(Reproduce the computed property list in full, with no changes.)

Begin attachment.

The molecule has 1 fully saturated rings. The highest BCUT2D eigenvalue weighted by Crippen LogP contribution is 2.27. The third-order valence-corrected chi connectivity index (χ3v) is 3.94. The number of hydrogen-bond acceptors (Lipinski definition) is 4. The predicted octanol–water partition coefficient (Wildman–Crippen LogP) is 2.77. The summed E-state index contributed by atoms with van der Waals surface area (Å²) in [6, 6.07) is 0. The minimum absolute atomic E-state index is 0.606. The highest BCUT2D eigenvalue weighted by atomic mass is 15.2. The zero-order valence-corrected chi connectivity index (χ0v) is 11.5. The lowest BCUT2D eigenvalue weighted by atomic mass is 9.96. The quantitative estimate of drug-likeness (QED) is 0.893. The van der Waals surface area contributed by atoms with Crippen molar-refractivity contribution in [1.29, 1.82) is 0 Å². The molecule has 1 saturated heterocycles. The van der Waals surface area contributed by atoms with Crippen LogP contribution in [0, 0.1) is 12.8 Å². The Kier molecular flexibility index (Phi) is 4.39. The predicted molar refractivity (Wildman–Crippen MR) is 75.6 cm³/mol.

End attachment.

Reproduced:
The molecule has 1 fully saturated rings. The highest BCUT2D eigenvalue weighted by Crippen LogP contribution is 2.27. The third-order valence-corrected chi connectivity index (χ3v) is 3.94. The number of hydrogen-bond acceptors (Lipinski definition) is 4. The predicted octanol–water partition coefficient (Wildman–Crippen LogP) is 2.77. The summed E-state index contributed by atoms with van der Waals surface area (Å²) in [6, 6.07) is 0. The minimum absolute atomic E-state index is 0.606. The highest BCUT2D eigenvalue weighted by atomic mass is 15.2. The zero-order valence-corrected chi connectivity index (χ0v) is 11.5. The lowest BCUT2D eigenvalue weighted by atomic mass is 9.96. The quantitative estimate of drug-likeness (QED) is 0.893. The van der Waals surface area contributed by atoms with Crippen molar-refractivity contribution in [1.29, 1.82) is 0 Å². The molecule has 1 saturated heterocycles. The van der Waals surface area contributed by atoms with Crippen LogP contribution in [0, 0.1) is 12.8 Å². The Kier molecular flexibility index (Phi) is 4.39. The predicted molar refractivity (Wildman–Crippen MR) is 75.6 cm³/mol.